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Caper Plant Facts

Ningthoujam Sandhyarani May 10, 2019
Caper plant is believed to have originated from the dry land areas of central and western Asia, and the Mediterranean region. It's also referred to as caper-bush or simply caper, and it is widely distributed all over the world.
The Caper plant (Capparis spinosa) is commercially important as its leaves, flower buds, and fruits are used for both culinary and medicinal purposes. It is salt and drought resistant, and it can adapt to a wide range of climatic conditions, which makes it suitable for growing in any soil type with variable environmental factors.

Facts about Caper Plant

Capers are the unripened flower buds and fruits of this perennial plant. A cultivated variety grows to a height of about 2 feet, whereas, an uncultivated one usually grows as a vine, which can spread to about 7 - 10 feet. As it is tolerant to saline soil conditions, it is also found near sea beaches.
The leaves of this species usually cover the soil, which helps in its conservation. In many areas, especially in the Mediterranean, capers are collected from wild varieties in peak growing seasons. It has a very deep root system, which is an adaptive feature to grow in arid regions. There are both spine and spineless species of this flora.
The leaves are small, thick and leathery, oval in shape, and green in color. The flowers are delicate, cream-white in color, and short-lived. The fruits are green and elongated (2 - 3 inches long) berries. If not harvested, a mature caper berry dehisces, and germinates in favorable environmental conditions.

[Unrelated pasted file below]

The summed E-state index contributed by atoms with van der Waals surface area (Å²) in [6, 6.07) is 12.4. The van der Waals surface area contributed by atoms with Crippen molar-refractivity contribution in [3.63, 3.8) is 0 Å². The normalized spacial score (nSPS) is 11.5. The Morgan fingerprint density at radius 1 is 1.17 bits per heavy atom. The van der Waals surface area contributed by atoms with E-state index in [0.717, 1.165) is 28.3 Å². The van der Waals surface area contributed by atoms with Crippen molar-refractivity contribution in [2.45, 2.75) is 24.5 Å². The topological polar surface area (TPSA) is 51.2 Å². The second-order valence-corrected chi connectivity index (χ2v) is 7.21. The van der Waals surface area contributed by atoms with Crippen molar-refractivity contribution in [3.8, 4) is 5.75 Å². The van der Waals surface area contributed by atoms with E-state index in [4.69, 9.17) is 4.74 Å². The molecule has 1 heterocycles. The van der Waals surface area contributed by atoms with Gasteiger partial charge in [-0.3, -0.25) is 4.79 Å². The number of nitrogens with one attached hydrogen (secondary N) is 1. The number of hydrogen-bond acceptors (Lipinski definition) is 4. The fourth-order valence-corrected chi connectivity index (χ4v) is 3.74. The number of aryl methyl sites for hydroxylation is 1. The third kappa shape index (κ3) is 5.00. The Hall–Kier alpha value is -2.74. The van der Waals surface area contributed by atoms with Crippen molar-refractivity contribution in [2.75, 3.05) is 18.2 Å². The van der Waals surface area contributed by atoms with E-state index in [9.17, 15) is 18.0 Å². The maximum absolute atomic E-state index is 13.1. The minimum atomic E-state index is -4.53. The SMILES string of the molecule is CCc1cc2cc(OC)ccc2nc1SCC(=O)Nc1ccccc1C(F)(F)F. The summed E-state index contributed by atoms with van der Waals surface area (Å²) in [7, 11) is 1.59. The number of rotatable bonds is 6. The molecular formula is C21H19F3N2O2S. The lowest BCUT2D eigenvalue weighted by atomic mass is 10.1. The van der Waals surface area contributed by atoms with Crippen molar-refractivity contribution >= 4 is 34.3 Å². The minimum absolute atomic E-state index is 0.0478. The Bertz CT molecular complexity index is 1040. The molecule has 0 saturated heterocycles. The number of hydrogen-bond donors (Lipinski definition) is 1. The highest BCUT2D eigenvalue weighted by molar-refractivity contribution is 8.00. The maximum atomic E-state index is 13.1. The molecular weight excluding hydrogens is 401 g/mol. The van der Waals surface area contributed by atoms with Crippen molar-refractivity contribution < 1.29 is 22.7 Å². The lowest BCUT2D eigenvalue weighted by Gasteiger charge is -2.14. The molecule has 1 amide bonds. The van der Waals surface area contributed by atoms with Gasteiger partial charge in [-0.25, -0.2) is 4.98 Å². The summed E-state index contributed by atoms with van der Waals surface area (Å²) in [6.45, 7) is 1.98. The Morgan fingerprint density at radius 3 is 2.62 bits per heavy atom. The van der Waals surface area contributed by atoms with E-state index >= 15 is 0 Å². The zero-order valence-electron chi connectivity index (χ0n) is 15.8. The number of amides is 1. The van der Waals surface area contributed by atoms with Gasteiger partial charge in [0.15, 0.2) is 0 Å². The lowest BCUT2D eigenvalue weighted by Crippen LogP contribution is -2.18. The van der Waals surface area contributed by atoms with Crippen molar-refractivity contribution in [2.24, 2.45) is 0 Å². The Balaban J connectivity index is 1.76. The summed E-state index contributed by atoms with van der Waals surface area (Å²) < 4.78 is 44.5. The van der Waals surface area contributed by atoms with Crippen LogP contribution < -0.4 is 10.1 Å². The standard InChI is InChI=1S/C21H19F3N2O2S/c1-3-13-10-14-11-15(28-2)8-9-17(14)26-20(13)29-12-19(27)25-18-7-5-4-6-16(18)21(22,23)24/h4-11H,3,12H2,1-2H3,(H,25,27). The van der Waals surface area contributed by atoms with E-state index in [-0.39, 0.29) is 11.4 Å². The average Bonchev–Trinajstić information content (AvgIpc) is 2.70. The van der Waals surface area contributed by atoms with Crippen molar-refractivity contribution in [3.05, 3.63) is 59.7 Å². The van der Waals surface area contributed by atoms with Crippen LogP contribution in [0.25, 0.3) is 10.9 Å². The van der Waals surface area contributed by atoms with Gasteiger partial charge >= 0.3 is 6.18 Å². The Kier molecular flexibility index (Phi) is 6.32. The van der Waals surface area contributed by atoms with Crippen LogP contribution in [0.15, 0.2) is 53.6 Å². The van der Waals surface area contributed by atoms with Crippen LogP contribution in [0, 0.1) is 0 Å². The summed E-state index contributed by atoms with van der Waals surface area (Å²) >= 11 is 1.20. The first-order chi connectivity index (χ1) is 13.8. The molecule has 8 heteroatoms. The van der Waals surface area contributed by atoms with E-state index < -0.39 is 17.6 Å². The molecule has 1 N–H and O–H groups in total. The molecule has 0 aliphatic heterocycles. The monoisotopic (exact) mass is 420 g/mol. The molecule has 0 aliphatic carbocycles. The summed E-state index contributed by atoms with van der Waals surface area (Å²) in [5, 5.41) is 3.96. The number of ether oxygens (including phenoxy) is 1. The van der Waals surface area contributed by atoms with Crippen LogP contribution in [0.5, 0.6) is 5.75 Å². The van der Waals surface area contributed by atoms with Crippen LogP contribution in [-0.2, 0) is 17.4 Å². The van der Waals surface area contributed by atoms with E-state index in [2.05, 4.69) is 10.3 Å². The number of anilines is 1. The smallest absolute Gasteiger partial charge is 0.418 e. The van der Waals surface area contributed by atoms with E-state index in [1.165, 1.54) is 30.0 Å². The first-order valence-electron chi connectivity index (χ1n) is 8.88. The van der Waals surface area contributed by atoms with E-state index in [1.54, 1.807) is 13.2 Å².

Division: Angiosperm
Class: Magnoliopsida
Sub Class: Dilleniidae
Order : Capparidales
Family: Capparidaceae (or Capparaceae)
Genus: Capparis
Species: spinosa

Growing and Caring for Caper Plants

It is propagated by using stem cuttings or seeds. The favorable growing factors include dry gravelly soil, less soil moisture (350 mm annual precipitation), good drainage, and intense sunlight. It can tolerate temperatures above 40 degrees Celsius, and it is resistant to common pests and diseases.
The quality of the flower buds and berries may vary, depending upon the growing conditions. The best quality capers are produced from nutrient-poor sandy soils. So, maintaining such factors is essential to yield better products. These plants should be pruned to ground level during winter months, which allows removal of dead wood and shoot overgrowth.
With proper caring, maximum yield can be achieved within 3 - 4 years of plantation. Once planted, they can thrive for more than a decade. Fertilizers are not required for these. They grow best in soil that lacks nutrients. The unopened buds should be collected by hand, during early morning on dry days. The smaller the unopened bud, the higher is its quality.
During peak growing seasons, harvesting of capers can be done regularly at an interval of 9 - 12 days. The harvested buds are then preserved in vinegar solution, or under salt layers in an airtight container. Caper fruits, harvested in a similar manner as that of flower buds, are eaten raw, or used in preparation of pickles and flavored sauces.

Culinary and Medicinal Uses

The piquant sour and salty flavor of capers is similar to that of green olives. The flavor and aroma of small varieties is stronger than that of the larger ones. They are commonly used in the preparation of salads, sauces, and vegetable dishes. They are essential culinary ingredients for many of the Mediterranean cuisines.
Other regions where pickled capers are used extensively include Italy, Spain, Central and Northern Europe, etc. This flora has also been used for treatment of varied health problems since a long time. The parts which are used for therapeutic purposes include leaves, barks, and flower buds.
They are used for treatment of eye infections, pain, flatulence, gastrointestinal problems, irritable bowel syndrome, intestinal worms, stomach pain, liver dysfunction, urinary disorders, and menstrual disorders. This plant is also useful for body detoxification.